"Then how --"

"All right, Padma, not much time to dawdle, dearie," I say, effectively breaking up the conversation. I hand the girl a pair of envelopes, one with vital information in it and one with a good amount of money in it for her to start a new life with. She knows I've given her some money, but not how much in there, of course. However, I've got a lot of money and no grandkids to share it with, so she's just going to have to take the money and run. "Here's the address for the place in Vancouver, and the phone number of a friend of mine who can help you get set up."

"Thank you," she says, wrapping her free arm around my neck, hugging me gently so as not to wake the little one.

"You're welcome, dearie. You take care now."

I give her a reassuring pat on the back, then turn her towards the taxi waiting in the driveway as she slips the envelopes into her purse. Padma flashes the boy -- Ronin, I guess his name must be, from the young woman's outburst -- a knowing smile that lights her up from the inside out, heads out to the cab, and rides off into a hopefully better future.

Well, now that that's over with ...

I finally get a good look at the young man, through the harsh whirling snow spinning around us on the porch. Asian definitely, though his features were softened by a bit of what I was guessing was Caucasian around the eyes. Japanese, maybe, if I had to put a finger on it. Can't help it if I notice faces before anything else, really, considering what God's given me to do with this life. He's kind of scrawny, this one, in desperate need of steady meals and just-as-steady loving attention. His clothes hang from his thin frame in cheap, worn layers, because God knows it's easier for the runaways to wear six shirts and take off one at a time as the need arises than it is to wear a heavier coat.

It's not like I don't know full well why he's here, but this sort of thing calls for stronger souls than you'd think. So I can't resist playing the curmudgeonly old coot, frowning at him as I cross my arms and say, "Now, I hope you're not soliciting, young man. I'm an old woman on a fixed income, so I can't be buying a dozen chocolate bars or light bulbs made by blind people or whatever it is --"

"Martha sent me. From St. Christopher's Shelter? She ... she told me I should come here."

Now, I might not look like the most worldly old lady on the planet, but I'm not stupid. I know damn well Martha didn't send him, because regardless of her attitudes towards mutie freaks such as ourselves, she only sends me one or two cases a week because she wants just as low a profile about this as I do. Lord only knows what some people out there would do with a mutant the likes of me. Criminals, terrorists, governments needing spy work done ... they'd tire a lady out before her time, they would.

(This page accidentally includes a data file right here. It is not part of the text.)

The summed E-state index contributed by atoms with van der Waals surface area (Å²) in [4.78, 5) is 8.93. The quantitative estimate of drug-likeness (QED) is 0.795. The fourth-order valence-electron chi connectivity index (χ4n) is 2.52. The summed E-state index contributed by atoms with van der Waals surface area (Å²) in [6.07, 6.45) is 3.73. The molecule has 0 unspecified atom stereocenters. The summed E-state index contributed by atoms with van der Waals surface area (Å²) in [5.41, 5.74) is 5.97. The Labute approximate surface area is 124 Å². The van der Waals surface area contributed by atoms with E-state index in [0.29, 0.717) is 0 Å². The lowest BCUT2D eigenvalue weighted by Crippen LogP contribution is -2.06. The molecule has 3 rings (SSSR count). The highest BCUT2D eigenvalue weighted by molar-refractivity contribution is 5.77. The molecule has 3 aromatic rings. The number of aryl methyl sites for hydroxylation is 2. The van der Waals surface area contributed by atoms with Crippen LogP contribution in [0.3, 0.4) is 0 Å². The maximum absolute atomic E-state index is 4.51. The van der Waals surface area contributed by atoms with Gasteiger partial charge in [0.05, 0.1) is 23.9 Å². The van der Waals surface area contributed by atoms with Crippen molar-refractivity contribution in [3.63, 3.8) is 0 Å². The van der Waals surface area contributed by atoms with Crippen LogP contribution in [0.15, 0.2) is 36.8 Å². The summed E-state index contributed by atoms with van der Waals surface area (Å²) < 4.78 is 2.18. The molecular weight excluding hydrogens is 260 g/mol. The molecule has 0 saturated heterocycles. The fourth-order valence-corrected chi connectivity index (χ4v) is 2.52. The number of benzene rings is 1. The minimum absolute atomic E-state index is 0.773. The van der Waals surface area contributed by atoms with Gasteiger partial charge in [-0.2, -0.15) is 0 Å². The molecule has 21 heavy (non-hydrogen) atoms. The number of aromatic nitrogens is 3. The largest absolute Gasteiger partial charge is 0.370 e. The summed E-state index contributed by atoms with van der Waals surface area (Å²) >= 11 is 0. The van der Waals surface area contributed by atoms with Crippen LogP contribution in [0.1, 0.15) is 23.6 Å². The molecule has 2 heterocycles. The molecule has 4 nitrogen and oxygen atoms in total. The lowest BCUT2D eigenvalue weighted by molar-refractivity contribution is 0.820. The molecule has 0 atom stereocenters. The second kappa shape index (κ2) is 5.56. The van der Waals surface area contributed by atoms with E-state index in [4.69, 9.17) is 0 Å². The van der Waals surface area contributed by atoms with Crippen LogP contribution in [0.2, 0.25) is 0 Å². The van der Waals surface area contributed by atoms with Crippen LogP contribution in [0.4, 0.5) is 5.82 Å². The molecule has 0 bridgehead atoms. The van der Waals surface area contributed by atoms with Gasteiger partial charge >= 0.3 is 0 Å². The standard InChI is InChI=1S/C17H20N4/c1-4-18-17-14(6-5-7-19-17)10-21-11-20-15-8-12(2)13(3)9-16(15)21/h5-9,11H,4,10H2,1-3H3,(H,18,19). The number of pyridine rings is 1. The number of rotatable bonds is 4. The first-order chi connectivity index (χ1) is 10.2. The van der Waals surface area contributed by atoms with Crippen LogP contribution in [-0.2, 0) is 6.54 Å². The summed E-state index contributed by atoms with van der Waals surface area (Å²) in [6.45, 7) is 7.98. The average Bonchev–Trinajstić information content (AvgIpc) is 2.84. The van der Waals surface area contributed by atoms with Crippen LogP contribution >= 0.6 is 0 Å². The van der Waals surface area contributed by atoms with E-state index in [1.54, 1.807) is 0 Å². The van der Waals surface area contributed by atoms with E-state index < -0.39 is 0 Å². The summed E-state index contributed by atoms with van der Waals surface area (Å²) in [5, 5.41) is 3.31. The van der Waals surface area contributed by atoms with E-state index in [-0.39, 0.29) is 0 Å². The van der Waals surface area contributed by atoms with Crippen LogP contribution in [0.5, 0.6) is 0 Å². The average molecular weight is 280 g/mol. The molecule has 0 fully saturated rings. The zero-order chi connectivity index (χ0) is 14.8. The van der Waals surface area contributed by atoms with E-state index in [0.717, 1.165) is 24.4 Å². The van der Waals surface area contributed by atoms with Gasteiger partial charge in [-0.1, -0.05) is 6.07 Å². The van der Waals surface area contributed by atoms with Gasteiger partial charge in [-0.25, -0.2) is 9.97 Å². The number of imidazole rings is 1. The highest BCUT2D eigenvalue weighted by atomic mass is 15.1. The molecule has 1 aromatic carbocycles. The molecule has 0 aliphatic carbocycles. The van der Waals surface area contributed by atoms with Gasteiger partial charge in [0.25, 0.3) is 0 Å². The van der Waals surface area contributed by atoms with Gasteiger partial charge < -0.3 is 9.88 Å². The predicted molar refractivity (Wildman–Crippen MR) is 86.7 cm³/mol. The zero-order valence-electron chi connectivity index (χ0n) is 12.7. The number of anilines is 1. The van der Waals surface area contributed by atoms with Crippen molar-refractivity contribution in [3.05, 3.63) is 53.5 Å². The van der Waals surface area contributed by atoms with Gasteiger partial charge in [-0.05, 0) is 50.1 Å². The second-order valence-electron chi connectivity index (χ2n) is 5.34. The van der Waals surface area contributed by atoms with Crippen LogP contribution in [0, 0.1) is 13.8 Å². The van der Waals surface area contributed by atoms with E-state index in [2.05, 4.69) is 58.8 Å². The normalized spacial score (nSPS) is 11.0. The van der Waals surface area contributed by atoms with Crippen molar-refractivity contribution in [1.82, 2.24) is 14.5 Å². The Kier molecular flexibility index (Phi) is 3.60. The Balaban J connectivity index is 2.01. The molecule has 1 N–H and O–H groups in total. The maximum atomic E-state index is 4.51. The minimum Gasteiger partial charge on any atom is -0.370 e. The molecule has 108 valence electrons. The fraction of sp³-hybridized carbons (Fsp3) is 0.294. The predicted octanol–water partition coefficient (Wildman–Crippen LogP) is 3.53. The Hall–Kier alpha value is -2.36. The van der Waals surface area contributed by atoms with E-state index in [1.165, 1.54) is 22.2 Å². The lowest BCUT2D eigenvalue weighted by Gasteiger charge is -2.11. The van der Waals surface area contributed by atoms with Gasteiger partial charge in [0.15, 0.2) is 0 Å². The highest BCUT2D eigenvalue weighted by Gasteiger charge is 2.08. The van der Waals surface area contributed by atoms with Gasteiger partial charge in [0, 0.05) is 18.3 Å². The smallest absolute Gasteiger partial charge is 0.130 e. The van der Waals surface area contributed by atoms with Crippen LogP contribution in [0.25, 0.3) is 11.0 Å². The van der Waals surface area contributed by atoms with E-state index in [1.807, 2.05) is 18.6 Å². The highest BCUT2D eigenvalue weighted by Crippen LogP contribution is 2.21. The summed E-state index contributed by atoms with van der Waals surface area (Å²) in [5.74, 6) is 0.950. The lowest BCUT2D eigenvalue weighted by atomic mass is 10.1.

Which is why I spot his excuse for the crock that it is.

I chuckle softly, catching him off-guard, and say, "Sweetie, you've got to learn how to lie better." Turning to head back into the house, I glance over my shoulder at the confused boy and wait expectantly. "Well, come on in. Don't stand out there freezing to death on my porch."

He waits for a moment, as if he expects me to just shove him back out the front door if he deigns to follow me inside, but he does in the end, shutting the door quietly behind him before following me into the den. The room's cozy enough by now, I suppose, the heat from the fire not quite as stifling as it sometimes gets and the soft, subtle flicker of it illuminating the room and its lived-in antiques in a lovely golden glow. Ronin takes in the room curiously, letting the bookbag slip from his shoulder to the coffee table as he finally focuses on the fire. I pick up the cookie tin and hold it gingerly in my arms as he absently digs in the pocket of his denim jacket, dark brown eyes locked on the fire.

"Now, do you know what --"

"Yes," he says, cutting me off as he finally drags his gaze from the fire and pushes an old photo into my hands. "I want to look like this."

I give him a look, gently warning him to watch his tone, and he squirms.


Still looking.


The photo, bent and twisted from far too many hastily stuffed trips into the bookbag or his pocket or whatever, shows a young white boy, long spiky brown hair and clear blue eyes and a playful, teasing smile. I could swear I've seen him before somewhere, a newspaper or a magazine, perhaps. "Who's this?"

"A guy I used to know when I was still living ..." His voice drifts off, and he sinks down onto the couch from his shoulder while his other hand remains protectively in his jacket pocket. A strange clicking sound echoes in the room in between the normal snap and crackle of the fire, something vaguely familiar to my ears. "He was my best friend in junior high. It's okay, though, the whole --" He waves his hand in front of his face, which I'm guessing is supposed to be the new international symbol for what I do in these parts. "He's dead, so it's not like he's using his face or anything."